Darren Aronofsky and astronauts tackle the environmental crisis


Darren Aronofsky almost became a biologist.

The filmmaker who made Requiem for a dream, Black Swanand Mother spent his high school summers volunteering at the New York Aquarium, which was close to his home in south Brooklyn. Speaking at Fast Company’s European Festival of Innovation in Milan, he said he was mainly attracted to the gig because it gave him free access to the cyclone roller coaster at Coney Island. But one summer at work, he came across a catalog from the School for Field Studies, which trains high school and college students to become environmentalists. He signed up to become a field biologist-in-training. He went to Kenya to study water strategies and to Prince William Sound to study seals.

He eventually became a world-class producer and director, but over the past decade he has returned to his roots. “I can’t get to work on a story that isn’t related in some way to the environment,” says Aronofsky. “I think this is the story of our time.”

As a filmmaker, Aronofsky believes he has the opportunity — and the responsibility — to use his platform to inspire others to work to protect the planet. And with current technologies at our disposal, from drones to AI, he says we can now accurately represent the planet through film. In the documentary A strange rock, which he produced for the National Geographic Channel in 2018, all of this technology is deployed to depict the majesty of the earth in 160 different locations, using six shifts over three years. “We used technology to capture the most beautiful and extreme places on the planet,” he says. “The series was told by the only people who have seen the planet from above: the astronauts.”

Darren Aronofsky [Photo: Celine Grouard for Fast Company]

In the series, Aronofsky made a deliberate choice not to mention “climate change” or pollution by name, despite those elements being implied in the visuals. “There are so many things on the market that hammer people (with these messages),” he says. “I thought maybe just admiring the clockwork and showing how beautiful this planet is, it would make people think, ‘Maybe let’s not destroy this. “”

Aronfsky says even films that aren’t overtly environmentalist are designed to make people think about how their actions affect the planet. Take Noah, for example, which is based on the biblical story. It describes how God looks at man’s evil deeds and attempts to destroy the Earth with a flood. “I wanted to make this movie since I was a teenager,” says Aronofsky. “I thought there were a lot of connections to what’s happening on this planet today. We have to take care of creation, and we don’t. We’re running into this apocalypse as well.

David de Rothschild [Photo: Celine Grouard for Fast Company]

David de Rothschild, an environmentalist, agrees that the constant flow of negative stories about the planet is not very effective in inciting action. “As environmentalists, we are undertakers by nature,” says de Rothschild. “We tell you all the bad news. And bad news creates fear. And fear often creates paralysis.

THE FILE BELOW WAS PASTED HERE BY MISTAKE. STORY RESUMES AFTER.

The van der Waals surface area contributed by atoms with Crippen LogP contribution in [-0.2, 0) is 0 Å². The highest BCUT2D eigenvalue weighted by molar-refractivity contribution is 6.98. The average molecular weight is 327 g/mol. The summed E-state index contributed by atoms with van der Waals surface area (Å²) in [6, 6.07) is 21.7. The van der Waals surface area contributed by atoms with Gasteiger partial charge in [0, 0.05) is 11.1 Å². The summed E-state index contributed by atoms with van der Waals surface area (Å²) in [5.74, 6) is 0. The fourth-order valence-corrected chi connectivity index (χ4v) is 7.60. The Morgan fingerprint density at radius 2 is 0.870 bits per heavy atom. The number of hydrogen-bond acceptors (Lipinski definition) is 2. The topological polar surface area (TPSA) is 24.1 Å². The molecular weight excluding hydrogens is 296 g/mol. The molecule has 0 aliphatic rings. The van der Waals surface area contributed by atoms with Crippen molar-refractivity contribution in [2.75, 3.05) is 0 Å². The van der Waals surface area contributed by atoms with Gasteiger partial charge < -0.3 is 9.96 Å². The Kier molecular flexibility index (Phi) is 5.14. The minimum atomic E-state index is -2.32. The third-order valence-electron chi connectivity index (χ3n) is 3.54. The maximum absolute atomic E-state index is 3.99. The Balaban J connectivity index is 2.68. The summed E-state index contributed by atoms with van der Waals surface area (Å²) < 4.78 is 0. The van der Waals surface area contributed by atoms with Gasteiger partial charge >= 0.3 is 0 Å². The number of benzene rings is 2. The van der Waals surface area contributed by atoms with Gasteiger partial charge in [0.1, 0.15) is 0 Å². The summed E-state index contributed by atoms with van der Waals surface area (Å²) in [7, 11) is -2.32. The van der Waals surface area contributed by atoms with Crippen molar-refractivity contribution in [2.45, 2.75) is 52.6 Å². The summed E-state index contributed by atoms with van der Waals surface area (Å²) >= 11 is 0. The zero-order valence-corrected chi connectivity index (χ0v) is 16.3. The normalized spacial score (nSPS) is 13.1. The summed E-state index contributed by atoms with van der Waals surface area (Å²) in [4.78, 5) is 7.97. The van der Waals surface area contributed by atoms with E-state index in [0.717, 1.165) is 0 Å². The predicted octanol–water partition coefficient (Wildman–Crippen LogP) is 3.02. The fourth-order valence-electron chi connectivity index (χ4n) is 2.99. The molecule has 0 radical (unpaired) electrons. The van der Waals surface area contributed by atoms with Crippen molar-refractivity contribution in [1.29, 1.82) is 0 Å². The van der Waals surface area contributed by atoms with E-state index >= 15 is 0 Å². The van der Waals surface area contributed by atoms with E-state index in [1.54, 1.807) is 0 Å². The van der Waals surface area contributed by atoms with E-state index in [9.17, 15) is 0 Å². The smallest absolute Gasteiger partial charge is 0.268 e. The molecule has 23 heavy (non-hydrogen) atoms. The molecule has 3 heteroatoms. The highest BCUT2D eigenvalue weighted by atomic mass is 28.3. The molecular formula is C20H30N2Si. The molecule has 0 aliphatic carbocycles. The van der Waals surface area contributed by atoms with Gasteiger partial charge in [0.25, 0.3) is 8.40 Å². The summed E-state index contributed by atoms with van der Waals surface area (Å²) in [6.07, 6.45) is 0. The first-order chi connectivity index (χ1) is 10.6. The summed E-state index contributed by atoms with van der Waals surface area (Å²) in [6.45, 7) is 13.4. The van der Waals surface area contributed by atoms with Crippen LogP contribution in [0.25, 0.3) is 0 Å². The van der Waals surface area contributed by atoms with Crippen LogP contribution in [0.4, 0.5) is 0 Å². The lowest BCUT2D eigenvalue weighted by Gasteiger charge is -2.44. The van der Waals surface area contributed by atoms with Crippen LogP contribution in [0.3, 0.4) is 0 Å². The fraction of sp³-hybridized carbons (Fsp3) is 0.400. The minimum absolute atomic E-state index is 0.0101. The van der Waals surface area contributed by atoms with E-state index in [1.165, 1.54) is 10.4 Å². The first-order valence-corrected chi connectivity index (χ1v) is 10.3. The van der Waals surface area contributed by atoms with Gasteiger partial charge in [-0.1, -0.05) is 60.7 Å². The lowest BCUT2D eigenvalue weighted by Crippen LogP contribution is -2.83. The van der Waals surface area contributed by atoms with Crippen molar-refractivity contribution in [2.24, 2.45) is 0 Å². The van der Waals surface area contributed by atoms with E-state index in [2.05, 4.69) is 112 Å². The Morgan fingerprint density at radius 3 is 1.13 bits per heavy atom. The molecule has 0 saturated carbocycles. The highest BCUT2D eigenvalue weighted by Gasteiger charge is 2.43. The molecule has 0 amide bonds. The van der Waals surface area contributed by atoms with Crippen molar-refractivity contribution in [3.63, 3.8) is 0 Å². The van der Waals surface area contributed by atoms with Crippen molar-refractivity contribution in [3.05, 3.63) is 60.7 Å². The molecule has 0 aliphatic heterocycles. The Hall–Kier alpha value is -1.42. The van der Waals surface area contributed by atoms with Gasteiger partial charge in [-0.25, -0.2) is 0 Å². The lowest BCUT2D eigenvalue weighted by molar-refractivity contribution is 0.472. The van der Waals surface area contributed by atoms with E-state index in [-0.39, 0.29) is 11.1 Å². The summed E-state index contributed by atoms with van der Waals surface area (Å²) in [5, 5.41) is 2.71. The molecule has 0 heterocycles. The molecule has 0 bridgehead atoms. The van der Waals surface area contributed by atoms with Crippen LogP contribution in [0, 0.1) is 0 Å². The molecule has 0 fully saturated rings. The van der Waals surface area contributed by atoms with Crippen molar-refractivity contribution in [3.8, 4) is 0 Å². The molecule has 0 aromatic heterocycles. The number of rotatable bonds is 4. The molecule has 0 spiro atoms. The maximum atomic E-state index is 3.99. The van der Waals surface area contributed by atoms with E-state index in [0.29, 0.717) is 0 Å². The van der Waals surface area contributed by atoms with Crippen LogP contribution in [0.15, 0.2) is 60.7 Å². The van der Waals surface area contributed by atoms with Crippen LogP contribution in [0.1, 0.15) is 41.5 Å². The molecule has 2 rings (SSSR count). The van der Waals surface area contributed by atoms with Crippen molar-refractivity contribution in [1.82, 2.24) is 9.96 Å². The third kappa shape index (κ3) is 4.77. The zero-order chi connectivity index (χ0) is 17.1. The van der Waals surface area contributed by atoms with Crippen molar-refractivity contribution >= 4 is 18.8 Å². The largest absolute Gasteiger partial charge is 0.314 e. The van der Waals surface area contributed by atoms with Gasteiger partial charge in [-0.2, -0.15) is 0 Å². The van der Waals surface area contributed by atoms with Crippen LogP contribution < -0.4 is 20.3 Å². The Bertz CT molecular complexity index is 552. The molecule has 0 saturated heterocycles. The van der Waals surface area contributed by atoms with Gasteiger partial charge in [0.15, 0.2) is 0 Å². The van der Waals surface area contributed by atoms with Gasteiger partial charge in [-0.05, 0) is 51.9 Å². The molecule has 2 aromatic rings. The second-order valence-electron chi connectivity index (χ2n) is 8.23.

But for him, a counterweight to that is sharing stories of hope and improvement. For the past two decades he has been keen to use technology to solve some of the problems we have created on the planet. For example, he was keen to raise awareness about the Great Pacific Garbage Patch, a section of ocean near California where huge amounts of plastic waste has accumulated in a giant heap. In 2010 he built Plastiki, a 60ft catamaran built from 12,500 salvaged plastic bottles using a brand new recycling system he and his team created. He sailed this boat from San Francisco to Sydney, where much of this waste exists, to bring attention to the problem but also signal a solution in the form of the boat itself, which was actually made from of this waste.

de Rothschild thinks we can continue to do more of this kind of storytelling and problem-solving with the new technologies that keep emerging. “When you think about the impact a drone could have on documenting the impact on our oceans,” he says. “It used to cost hundreds of thousands of dollars to get helicopters and rigs to capture images in a remote location, whereas now you can do it in high resolution for a few thousand dollars.”

In fact, all the technology we have today could be deployed to solve the environmental crisis and make the earth habitable again. de Rothschild says part of the frustration of being an environmental researcher or ecologist is that there doesn’t seem to be a will to solve problems. “We have solutions to all the problems we face today,” he says. “We could now get out of fossil fuels. Even though we have AI and all these tools, we have to have empathy. When does humanity find its moral compass?

[Photo: Celine Grouard for Fast Company]

Africa Flores-Anderson, a scientist working on a joint initiative between NASA and the U.S. Agency for International Development, says we need to strike a balance between offering the world optimism that we can save the planet with realism. As a researcher, she uses satellite data, AI and machine learning to monitor forestry and water quality. And what she discovers should terrify us. Entire aquatic ecosystems are destroyed by human pollution. “I think we have to be realistic about what’s going on,” she said. “And we must also learn to appreciate this beauty that we risk losing. We have to do both.

Ultimately, understanding the extent of damage to the planet is not enough. We must act accordingly. “For the first time, we actually have the tools we need to get a portrait of the planet,” says Aronofsky. “We can see it moment to moment, day to day. What is missing is a plan for the planet. The hope of all these new tools is that they will allow us to take all this data and very quickly create a design system that will say, this is what a balanced ecosystem with eight billion people could look like.


Comments are closed.